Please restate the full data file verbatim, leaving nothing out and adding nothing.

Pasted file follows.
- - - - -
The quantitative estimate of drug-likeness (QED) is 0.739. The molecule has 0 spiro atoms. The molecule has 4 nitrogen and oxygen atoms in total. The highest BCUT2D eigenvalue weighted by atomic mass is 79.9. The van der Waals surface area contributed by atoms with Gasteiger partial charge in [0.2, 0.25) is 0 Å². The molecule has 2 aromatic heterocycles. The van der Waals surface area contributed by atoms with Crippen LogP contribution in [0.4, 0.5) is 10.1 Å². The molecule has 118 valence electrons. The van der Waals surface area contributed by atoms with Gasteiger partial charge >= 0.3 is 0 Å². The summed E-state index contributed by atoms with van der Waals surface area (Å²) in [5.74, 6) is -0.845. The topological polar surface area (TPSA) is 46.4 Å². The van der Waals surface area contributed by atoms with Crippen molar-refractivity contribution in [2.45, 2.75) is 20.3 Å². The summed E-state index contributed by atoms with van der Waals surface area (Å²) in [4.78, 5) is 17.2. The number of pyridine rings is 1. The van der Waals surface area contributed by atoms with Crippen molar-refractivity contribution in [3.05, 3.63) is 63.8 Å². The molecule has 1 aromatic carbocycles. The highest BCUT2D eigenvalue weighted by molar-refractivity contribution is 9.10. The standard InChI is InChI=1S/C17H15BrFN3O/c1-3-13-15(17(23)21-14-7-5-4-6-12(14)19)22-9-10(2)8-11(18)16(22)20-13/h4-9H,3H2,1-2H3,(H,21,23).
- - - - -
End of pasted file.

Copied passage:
The quantitative estimate of drug-likeness (QED) is 0.739. The molecule has 0 spiro atoms. The molecule has 4 nitrogen and oxygen atoms in total. The highest BCUT2D eigenvalue weighted by atomic mass is 79.9. The van der Waals surface area contributed by atoms with Gasteiger partial charge in [0.2, 0.25) is 0 Å². The molecule has 2 aromatic heterocycles. The van der Waals surface area contributed by atoms with Crippen LogP contribution in [0.4, 0.5) is 10.1 Å². The molecule has 118 valence electrons. The van der Waals surface area contributed by atoms with Gasteiger partial charge >= 0.3 is 0 Å². The summed E-state index contributed by atoms with van der Waals surface area (Å²) in [5.74, 6) is -0.845. The topological polar surface area (TPSA) is 46.4 Å². The van der Waals surface area contributed by atoms with Crippen molar-refractivity contribution in [2.45, 2.75) is 20.3 Å². The summed E-state index contributed by atoms with van der Waals surface area (Å²) in [4.78, 5) is 17.2. The number of pyridine rings is 1. The van der Waals surface area contributed by atoms with Crippen molar-refractivity contribution in [3.05, 3.63) is 63.8 Å². The molecule has 1 aromatic carbocycles. The highest BCUT2D eigenvalue weighted by molar-refractivity contribution is 9.10. The standard InChI is InChI=1S/C17H15BrFN3O/c1-3-13-15(17(23)21-14-7-5-4-6-12(14)19)22-9-10(2)8-11(18)16(22)20-13/h4-9H,3H2,1-2H3,(H,21,23).